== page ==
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posted Jan 14, 2020
Encouraging different types of users to share the trail is just as important on urban trails as it is on backcountry trails.
posted Nov 7, 2019
American Trails contributor Dianne Martin shares some tips on how to safely share trails with horses.
posted Nov 5, 2019
Ramps, typically used for building access, are often provided on trails.
posted Aug 26, 2019
In partnership with Equine Land Conservation Resource, this webinar addresses methods used in constructing equestrian trails for shared use while also including ADA interface in an urban environment.
posted Aug 14, 2019
Taylor Goodrich with American Trails
Let’s face it. Motorized, equestrian, biking, and hiking users do not always get along. When conflicts inevitably arise, what do we do, and how can we avoid it in the first place?
posted Jun 20, 2019
Matt Ainsley with Eco-Counter, Inc.
Until recently, user count data was collected manually through an annual volunteer effort. In 2017, however, a program in Pennsylvania took their count program to the next level by rolling out 17 automated Eco-Counters in all four corners of the state.
posted Apr 29, 2019
Connecticut Equine Advisory Council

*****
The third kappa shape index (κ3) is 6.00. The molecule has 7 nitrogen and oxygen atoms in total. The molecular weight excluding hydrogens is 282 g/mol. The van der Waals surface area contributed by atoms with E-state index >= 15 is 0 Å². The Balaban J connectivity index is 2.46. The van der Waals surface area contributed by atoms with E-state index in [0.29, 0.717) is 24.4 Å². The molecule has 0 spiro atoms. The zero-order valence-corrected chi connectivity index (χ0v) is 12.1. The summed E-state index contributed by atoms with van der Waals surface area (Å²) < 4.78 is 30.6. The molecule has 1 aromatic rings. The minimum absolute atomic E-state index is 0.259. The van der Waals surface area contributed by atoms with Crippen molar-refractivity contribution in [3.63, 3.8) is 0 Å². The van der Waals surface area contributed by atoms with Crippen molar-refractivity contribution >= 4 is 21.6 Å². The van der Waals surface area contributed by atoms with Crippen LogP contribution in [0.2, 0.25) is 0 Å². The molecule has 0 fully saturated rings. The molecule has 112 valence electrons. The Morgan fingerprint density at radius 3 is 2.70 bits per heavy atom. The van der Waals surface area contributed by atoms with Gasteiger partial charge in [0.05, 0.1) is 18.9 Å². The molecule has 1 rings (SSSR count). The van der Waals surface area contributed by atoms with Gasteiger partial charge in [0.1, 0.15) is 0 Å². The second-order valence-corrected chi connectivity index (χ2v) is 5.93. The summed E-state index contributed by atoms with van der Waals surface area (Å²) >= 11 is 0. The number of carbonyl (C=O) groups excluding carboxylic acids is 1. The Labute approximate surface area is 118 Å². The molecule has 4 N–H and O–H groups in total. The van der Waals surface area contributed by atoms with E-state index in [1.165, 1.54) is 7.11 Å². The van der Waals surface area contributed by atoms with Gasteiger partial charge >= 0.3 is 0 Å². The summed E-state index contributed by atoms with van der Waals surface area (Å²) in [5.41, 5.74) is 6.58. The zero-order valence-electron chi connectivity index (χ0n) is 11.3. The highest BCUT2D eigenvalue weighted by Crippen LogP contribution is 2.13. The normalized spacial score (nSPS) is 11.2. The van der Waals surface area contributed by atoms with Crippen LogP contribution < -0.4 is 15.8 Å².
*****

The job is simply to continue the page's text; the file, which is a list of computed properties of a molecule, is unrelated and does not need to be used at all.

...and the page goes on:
The Equine Advisory Council conducted research and interviews throughout Connecticut to determine project cost and general installation, maintenance, environmental impacts, and suitability for multiple user groups for various surface materials.
US Access Board,
National Center on Accessibility
In 2007 the National Center on Accessibility (NCA) entered into an agreement with the U.S. Access Board and National Park Service to investigate natural firm and stable surface alternatives when creating accessible pedestrian trails, including crushed stones, packed soil, and other natural material.
posted Apr 13, 2019
USDA Forest Service
This guidebook was written to help designers and man- agers apply FSORAG and FSTAG to their work and to pro- vide guidance for integrating accessibility into outdoor recreation site and trail projects.
The FSTAG and the Forest Service Outdoor Recreation Accessibility Guidelines (FSORAG) are the legally enforceable standards for use in outdoor recreation areas on the National Forest System for the facilities, routes, and features addressed in these guidelines.
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Fort Worden State Park, Port Townsend, Washington
Routed and painted wood sign; Arches National Monument, Moab, Utah
Sign helps users find trail beyond point of interest; Arches National Monument, Moab, Utah
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Nordic Manufacturing Ltd.
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